Originally posted by Hemal Mehta: What is teh difference between <?xmlversion="1.0"?> and <!--hello-->
i did'nt follow your question properly. But, i guess an xml document need not have a header but if u have one it s'd be right at the top. I read somewhere that the parser uses the inital characters to make some guess of the encoding used. Comments can be inserted anywhere..it is used as usual for describing something to the guy who w'd read the xml document. it's just like u comment ur code. karthik.
What you called the "header" is technically known as the Prolog. Here is an extract from the XML spec from W3C
2.8 Prolog and Document Type Declaration [Definition:] XML documents may, and should, begin with an XML declaration which specifies the version of XML being used. For example, the following is a complete XML document, well-formed but not valid: <?xml version="1.0"?> <greeting>Hello, world!</greeting>
and so is this: <greeting>Hello, world!</greeting>
The version number "1.0" should be used to indicate conformance to this version of this specification; it is an error for a document to use the value "1.0" if it does not conform to this version of this specification. It is the intent of the XML working group to give later versions of this specification numbers other than "1.0", but this intent does not indicate a commitment to produce any future versions of XML, nor if any are produced, to use any particular numbering scheme. Since future versions are not ruled out, this construct is provided as a means to allow the possibility of automatic version recognition, should it become necessary. Processors may signal an error if they receive documents labeled with versions they do not support.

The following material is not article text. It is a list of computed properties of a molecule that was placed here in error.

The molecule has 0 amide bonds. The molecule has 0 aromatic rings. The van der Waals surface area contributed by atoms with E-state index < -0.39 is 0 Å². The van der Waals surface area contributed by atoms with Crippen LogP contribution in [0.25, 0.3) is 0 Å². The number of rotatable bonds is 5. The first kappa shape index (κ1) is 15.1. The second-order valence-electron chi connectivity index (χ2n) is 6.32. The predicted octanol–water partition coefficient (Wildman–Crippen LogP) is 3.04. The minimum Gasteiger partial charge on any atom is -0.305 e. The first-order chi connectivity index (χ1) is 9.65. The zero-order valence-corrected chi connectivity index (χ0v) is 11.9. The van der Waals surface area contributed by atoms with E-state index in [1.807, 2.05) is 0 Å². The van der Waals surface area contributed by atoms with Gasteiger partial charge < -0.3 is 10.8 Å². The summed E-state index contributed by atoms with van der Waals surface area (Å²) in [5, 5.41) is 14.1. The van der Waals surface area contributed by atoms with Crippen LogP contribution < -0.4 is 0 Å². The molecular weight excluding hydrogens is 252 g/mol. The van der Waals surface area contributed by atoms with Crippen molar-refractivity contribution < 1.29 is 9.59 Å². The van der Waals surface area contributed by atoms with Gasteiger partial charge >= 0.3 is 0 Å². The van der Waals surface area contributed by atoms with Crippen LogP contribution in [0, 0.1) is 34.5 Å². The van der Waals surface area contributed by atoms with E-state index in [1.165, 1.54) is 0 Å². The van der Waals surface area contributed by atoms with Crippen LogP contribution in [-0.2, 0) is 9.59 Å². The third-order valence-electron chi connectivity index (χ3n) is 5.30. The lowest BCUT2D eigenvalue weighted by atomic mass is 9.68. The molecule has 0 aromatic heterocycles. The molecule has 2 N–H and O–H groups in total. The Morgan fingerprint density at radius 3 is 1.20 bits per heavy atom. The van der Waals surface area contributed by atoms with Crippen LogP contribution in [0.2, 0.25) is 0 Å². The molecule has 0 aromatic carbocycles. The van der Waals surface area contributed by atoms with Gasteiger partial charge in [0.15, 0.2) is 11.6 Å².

Clearly, the Prolog declaration is optional. However, when present, parsers may look closely at what has been declared in the Prolog for various verification purposes. Comments on the other hand serve the same purpose as they do in the context of programs. They just add to clarity/readability of the document but they are not( and should not be ) used to represent data/markup. W3C does not require the parsers to read and make the comments available to XML applications, eventhough many of today's parsers do read comment blocks. Here is an extract from XML spec about Comments -
[Definition:] Comments may appear anywhere in a document outside other markup; in addition, they may appear within the document type declaration at places allowed by the grammar. They are not part of the document's character data; an XML processor may, but need not, make it possible for an application to retrieve the text of comments. For compatibility, the string "--" (double-hyphen) must not occur within comments.
------------------ Ajith Kallambella M. Sun Certified Programmer for the Java�2 Platform. IBM Certified Developer - XML and Related Technologies, V1.
Open Group Certified Distinguished IT Architect. Open Group Certified Master IT Architect. Sun Certified Architect (SCEA).